Notice of Inventory Completion: Safety Harbor Museum of Regional History, Safety Harbor, FL, 50118 [07-4263]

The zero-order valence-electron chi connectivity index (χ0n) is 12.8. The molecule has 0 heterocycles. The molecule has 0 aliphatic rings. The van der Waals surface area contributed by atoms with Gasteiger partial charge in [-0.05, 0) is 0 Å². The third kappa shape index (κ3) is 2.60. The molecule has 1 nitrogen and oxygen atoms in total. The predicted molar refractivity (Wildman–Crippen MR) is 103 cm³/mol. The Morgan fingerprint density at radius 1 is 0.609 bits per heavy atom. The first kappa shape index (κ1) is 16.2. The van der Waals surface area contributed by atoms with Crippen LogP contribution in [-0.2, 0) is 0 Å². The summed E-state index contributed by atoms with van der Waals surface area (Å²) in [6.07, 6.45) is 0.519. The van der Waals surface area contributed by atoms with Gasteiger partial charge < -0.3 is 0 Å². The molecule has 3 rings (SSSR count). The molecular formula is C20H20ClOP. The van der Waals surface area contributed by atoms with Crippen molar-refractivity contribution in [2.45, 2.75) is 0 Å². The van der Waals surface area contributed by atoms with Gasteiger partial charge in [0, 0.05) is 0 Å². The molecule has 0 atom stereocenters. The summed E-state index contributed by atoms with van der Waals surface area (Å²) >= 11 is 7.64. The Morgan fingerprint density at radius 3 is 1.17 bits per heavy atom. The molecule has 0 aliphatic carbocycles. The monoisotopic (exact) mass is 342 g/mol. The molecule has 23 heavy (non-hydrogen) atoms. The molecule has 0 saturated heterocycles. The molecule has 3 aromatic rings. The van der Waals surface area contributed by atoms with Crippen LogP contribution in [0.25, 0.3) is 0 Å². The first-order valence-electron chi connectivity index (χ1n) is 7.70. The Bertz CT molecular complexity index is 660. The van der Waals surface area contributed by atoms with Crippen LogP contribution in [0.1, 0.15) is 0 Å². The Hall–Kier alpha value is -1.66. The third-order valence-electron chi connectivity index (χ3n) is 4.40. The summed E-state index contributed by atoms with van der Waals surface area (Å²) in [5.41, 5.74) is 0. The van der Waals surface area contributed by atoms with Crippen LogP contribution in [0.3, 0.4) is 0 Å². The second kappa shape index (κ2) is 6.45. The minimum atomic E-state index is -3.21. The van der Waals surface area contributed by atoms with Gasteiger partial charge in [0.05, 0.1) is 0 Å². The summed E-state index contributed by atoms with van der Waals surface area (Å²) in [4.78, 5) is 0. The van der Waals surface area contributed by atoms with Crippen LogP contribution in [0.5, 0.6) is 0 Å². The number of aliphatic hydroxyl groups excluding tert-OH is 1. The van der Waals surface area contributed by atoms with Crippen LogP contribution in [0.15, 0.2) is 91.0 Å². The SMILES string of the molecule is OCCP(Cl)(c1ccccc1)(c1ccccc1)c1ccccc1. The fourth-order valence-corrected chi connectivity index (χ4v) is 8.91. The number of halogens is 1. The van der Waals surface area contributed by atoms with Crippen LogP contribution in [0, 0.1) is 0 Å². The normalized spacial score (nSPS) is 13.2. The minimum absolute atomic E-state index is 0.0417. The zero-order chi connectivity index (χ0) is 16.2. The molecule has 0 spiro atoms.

Download as PDF 50118 Federal Register / Vol. 72, No. 168 / Thursday, August 30, 2007 / Notices The Pa cxapu band of the Weyiiletpuu (Cayuse) wintered in the area presently known as the City of Walla Walla. The Weyiiletpuu had fishing sites and summer camps along the Walla Walla River. Oral histories identify the area as where the Weyiiletpuu, Imatalamlama, and Waluulapam live, and also identified many burial places of their ancestors within the valley and city limits of Walla Walla. Descendants of the Weyiiletpuu, Imatalamlama, and Waluulapam are members of the Confederated Tribes of the Umatilla Reservation, Oregon. Officials of the Augusta Museum of History have determined that, pursuant to 25 U.S.C. 3001 (3)(B), the two cultural items described above are reasonably believed to have been placed with or near individual human remains at the time of death or later as part of the death rite or ceremony and are believed, by a preponderance of the evidence, to have been removed from a specific burial site of an Native American individual. Officials of the Augusta Museum of History also have determined that, pursuant to 25 U.S.C. 3001 (2), there is a relationship of shared group identity that can be reasonably traced between the unassociated funerary objects and the Confederated Tribes of the Umatilla Reservation, Oregon. Representatives of any other Indian Tribes that believes itself to be culturally affiliated with the unassociated funerary objects should contact Misty Tilson, Registrar, Augusta Museum of History, 560 Reynolds St., Augusta, GA 30901, telephone (706) 722 – 8454, before October 1, 2007. Repatriation of the unassociated funerary objects to the Confederated Tribes of the Umatilla Reservation, Oregon may proceed after that date if no additional claimants come forward. The Augusta Museum of History is responsible for notifying the Confederated Tribes of the Umatilla Reservation, Oregon that this notice has been published. Dated: August 8, 2007. Sherry Hutt, Manager, National NAGPRA. [FR Doc. E7–17204 Filed 8–29–07; 8:45 am] BILLING CODE 4312–50–S rfrederick on PROD1PC67 with NOTICES DEPARTMENT OF THE INTERIOR National Park Service Notice of Inventory Completion: Safety Harbor Museum of Regional History, Safety Harbor, FL AGENCY: National Park Service, Interior. VerDate Aug<31>2005 14:38 Aug 29, 2007 Jkt 211001 ACTION: Notice. Notice is here given in accordance with the Native American Graves Protection and Repatriation Act (NAGPRA), 25 U.S.C. 3003, of the completion of an inventory of human remains and associated funerary objects in the control of Safety Harbor Museum of Regional History, Safety Harbor, FL. The human remains were removed from Pasco County, FL. This notice is published as part of the National Park Service’s administrative responsibilities under NAGPRA, 25 U.S.C. 3003 (d)(3). The determinations in this notice are the sole responsibility of the museum, institution, or Federal agency that has control of the Native American human remains and associated funerary objects. The National Park Service is not responsible for the determinations in this notice. A detailed assessment of the human remains was made by Safety Harbor Museum of Regional History professional staff in consultation with representatives of Miccosukee Tribe of Indians of Florida; Seminole Nation of Oklahoma; and Seminole Tribe of Florida (Dania, Big Cypress, Brighton, Hollywood & Tampa Reservations). In 1925, human remains representing a minimum of one individual were removed from a farm near Elfers, Pasco County, FL, by a private land owner. The daughter of the land owner donated the human remains to an unnamed museum in Oldsmar, FL. Subsequently, the human remains were delivered by that museum to the Safety Harbor Museum of Regional History. In 2003, the human remains were found in the Safety Harbor Museum of Regional History’s collection. Eight pottery sherds found with the human remains are reasonably believed to be associated funerary objects. No known individual was identified. Museum records indicate that the human remains and associated funerary objects were removed from ‘‘Indian Mound – Feb. 7, 1925, Elfers, Fla.’’ Based on dental morphology, the human remains are believed to be Native American. The associated funerary objects date to the Weeden Island Period (A.D. 200 – 900). The Tocobaga tribe inhabited the central Florida region during the Weeden Island Period. Although most of the Tocobaga perished within 200 years after the arrival of the Spanish explorers in the early part of the 16th century, it is reasonably believed that those that did survive assimilated into what became known as the Seminole and Miccosukee tribes. Historical and archeological evidence establish that Seminole and Miccosukee PO 00000 Frm 00023 Fmt 4703 Sfmt 4703 people have been residents in central and southern Florida for several hundred years. The Seminole and Miccosukee are represented today by the Miccosukee Tribe of Indians of Florida; Seminole Nation of Oklahoma; and Seminole Tribe of Florida (Dania, Big Cypress, Brighton, Hollywood & Tampa Reservations). Officials of the Safety Harbor Museum of Regional History have determined that, pursuant to 25 U.S.C. 3001 (9–10), the human remains described above represent the physical remains of one individual of Native American ancestry. Officials of the Safety Harbor Museum of Regional History also have determined that, pursuant to 25 U.S.C. 3001 (3)(A), the eight objects described above are reasonably believed to have been placed with or near individual human remains at the time of death or later as part of the death rite or ceremony. Lastly, officials of the Safety Harbor Museum of Regional History have determined that, pursuant to 25 U.S.C. 3001 (2), there is a relationship of shared group identity that can be reasonably traced between the Native American human remains and associated funerary objects and the Miccosukee Tribe of Indians of Florida; Seminole Nation of Oklahoma; and Seminole Tribe of Florida (Dania, Big Cypress, Brighton, Hollywood & Tampa Reservations). Representatives of any other Indian tribe that believes itself to be culturally affiliated with the human remains should contact Walter Bowman, Assistant Office Manager, Safety Harbor Museum of Regional History, 329 Bayshore Blvd. South, Safety Harbor, FL 34695, telephone (727) 726–1668, before October 1, 2007. Repatriation of the human remains and associated funerary objects to the Miccosukee Tribe of Indians of Florida; Seminole Nation of Oklahoma; and Seminole Tribe of Florida (Dania, Big Cypress, Brighton, Hollywood & Tampa Reservations) may proceed after that date if no additional claimants come forward. Safety Harbor Museum of Regional History is responsible for notifying Miccosukee Tribe of Indians of Florida; Seminole Nation of Oklahoma; and Seminole Tribe of Florida (Dania, Big Cypress, Brighton, Hollywood & Tampa Reservations) that this notice has been published. Dated: August 8, 2007 Sherry Hutt, Manager, National NAGPRA Program. [FR Doc. 07–4263 Filed 8–29–07; 8:45 am] BILLING CODE 4312–50–S E:\FR\FM\30AUN1.SGM 30AUN1